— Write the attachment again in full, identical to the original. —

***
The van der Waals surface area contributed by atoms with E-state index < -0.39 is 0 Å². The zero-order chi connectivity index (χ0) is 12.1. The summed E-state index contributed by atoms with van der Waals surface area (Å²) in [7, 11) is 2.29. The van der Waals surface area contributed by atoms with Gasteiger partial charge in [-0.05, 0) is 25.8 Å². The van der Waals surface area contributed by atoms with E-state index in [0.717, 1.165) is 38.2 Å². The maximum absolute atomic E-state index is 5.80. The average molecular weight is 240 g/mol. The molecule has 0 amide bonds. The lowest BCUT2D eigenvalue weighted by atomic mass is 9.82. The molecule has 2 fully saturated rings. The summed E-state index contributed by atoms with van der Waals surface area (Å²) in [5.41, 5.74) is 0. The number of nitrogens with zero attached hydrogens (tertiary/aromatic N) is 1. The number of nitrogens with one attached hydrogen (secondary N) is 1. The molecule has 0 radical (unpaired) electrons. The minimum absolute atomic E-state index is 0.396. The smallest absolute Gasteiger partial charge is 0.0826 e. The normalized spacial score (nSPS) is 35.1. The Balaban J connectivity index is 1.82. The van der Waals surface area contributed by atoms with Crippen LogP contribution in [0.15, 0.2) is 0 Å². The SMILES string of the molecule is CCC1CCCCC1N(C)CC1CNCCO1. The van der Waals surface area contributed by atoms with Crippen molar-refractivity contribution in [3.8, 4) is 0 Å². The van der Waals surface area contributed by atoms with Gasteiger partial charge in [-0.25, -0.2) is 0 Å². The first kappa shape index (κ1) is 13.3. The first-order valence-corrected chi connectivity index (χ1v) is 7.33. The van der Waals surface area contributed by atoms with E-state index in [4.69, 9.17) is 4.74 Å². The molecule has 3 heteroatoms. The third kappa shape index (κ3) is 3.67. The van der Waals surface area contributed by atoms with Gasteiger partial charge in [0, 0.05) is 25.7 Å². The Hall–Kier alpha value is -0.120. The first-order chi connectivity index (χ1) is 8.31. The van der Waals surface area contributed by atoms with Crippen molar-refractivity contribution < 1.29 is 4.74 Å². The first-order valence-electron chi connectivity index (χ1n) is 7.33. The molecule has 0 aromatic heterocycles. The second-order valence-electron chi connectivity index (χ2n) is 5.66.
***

The van der Waals surface area contributed by atoms with E-state index < -0.39 is 0 Å². The zero-order chi connectivity index (χ0) is 12.1. The summed E-state index contributed by atoms with van der Waals surface area (Å²) in [7, 11) is 2.29. The van der Waals surface area contributed by atoms with Gasteiger partial charge in [-0.05, 0) is 25.8 Å². The van der Waals surface area contributed by atoms with E-state index in [0.717, 1.165) is 38.2 Å². The maximum absolute atomic E-state index is 5.80. The average molecular weight is 240 g/mol. The molecule has 0 amide bonds. The lowest BCUT2D eigenvalue weighted by atomic mass is 9.82. The molecule has 2 fully saturated rings. The summed E-state index contributed by atoms with van der Waals surface area (Å²) in [5.41, 5.74) is 0. The number of nitrogens with zero attached hydrogens (tertiary/aromatic N) is 1. The number of nitrogens with one attached hydrogen (secondary N) is 1. The molecule has 0 radical (unpaired) electrons. The minimum absolute atomic E-state index is 0.396. The smallest absolute Gasteiger partial charge is 0.0826 e. The normalized spacial score (nSPS) is 35.1. The Balaban J connectivity index is 1.82. The van der Waals surface area contributed by atoms with Crippen LogP contribution in [0.15, 0.2) is 0 Å². The SMILES string of the molecule is CCC1CCCCC1N(C)CC1CNCCO1. The van der Waals surface area contributed by atoms with Crippen molar-refractivity contribution in [3.8, 4) is 0 Å². The van der Waals surface area contributed by atoms with Gasteiger partial charge in [-0.25, -0.2) is 0 Å². The first kappa shape index (κ1) is 13.3. The first-order valence-corrected chi connectivity index (χ1v) is 7.33. The van der Waals surface area contributed by atoms with E-state index in [4.69, 9.17) is 4.74 Å². The molecule has 3 heteroatoms. The third kappa shape index (κ3) is 3.67. The van der Waals surface area contributed by atoms with Gasteiger partial charge in [0, 0.05) is 25.7 Å². The Hall–Kier alpha value is -0.120. The first-order chi connectivity index (χ1) is 8.31. The van der Waals surface area contributed by atoms with Crippen molar-refractivity contribution < 1.29 is 4.74 Å². The first-order valence-electron chi connectivity index (χ1n) is 7.33. The molecule has 0 aromatic heterocycles. The second-order valence-electron chi connectivity index (χ2n) is 5.66.